Thursday, March 26, 2015

John Edgar Wideman, Paris Review interview

There’s a phrase that comes up in a lot of your books: “All stories are true.” What do you mean by that, and how does it relate to your work?

The source of that phrase is Chinua Achebe, and Achebe’s source is Igbo culture, traditional West African philosophy, religion, et cetera. It’s an Old World idea and it’s very mysterious. Rather than say I understand it, let’s say I’ve been writing under the star or the question mark of that proverb for a long time and I think it’s something that challenges. You peel one skin and there’s another skin underneath it—“all stories are true.” It was a useful means to point out that you don’t have a majority and a minority culture, you don’t have a black and a white culture—with one having some sort of privileged sense of history and the other a latecomer and inarticulate—you have human beings who are all engaged in a kind of never-ending struggle to make sense of their world. “All stories are true” then suggests a kind of ultimate democracy. It also suggests a kind of chaos. If you say, Wideman’s an idiot, and someone else says, No, he’s a genius, and all stories are true, then who is Wideman? It’s a challenge. A paradox. For me it’s the democratic aspect of it that’s so demanding, and it’s been a kind of guide for me in this sense. I know if I can capture certain voices I heard in Homewood—even though those people are not generally remembered, even though they never made a particular mark on the world—at certain times and in certain places and in certain tones those voices could tell us everything we need to know about being a human being.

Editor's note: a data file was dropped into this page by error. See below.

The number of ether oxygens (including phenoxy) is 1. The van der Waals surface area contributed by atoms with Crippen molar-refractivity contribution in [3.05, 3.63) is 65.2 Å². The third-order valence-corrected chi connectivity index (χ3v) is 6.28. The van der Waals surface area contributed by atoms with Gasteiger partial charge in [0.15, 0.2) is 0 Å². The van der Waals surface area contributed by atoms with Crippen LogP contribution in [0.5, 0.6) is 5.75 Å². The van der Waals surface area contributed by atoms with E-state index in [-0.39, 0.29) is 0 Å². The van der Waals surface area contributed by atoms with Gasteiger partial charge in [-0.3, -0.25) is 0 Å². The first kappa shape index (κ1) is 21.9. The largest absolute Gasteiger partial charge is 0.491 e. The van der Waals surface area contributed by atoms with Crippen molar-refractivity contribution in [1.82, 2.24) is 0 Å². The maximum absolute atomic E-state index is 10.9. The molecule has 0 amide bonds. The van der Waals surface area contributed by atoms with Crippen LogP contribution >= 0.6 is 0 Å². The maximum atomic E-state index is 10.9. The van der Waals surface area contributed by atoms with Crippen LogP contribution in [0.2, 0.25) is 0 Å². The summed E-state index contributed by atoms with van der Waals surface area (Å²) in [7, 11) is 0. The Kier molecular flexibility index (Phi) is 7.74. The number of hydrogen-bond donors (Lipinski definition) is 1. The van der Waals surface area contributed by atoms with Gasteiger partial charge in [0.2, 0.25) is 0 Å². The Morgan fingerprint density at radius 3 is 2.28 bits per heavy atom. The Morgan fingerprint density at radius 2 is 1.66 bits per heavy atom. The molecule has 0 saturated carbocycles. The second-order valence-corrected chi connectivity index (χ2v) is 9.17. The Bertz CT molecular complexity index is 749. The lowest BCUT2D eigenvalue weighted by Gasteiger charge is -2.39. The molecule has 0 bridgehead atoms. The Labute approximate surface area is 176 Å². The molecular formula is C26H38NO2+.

If you use your imagination a little bit and think of dance or music as story, then those too fall under the spell of that phrase.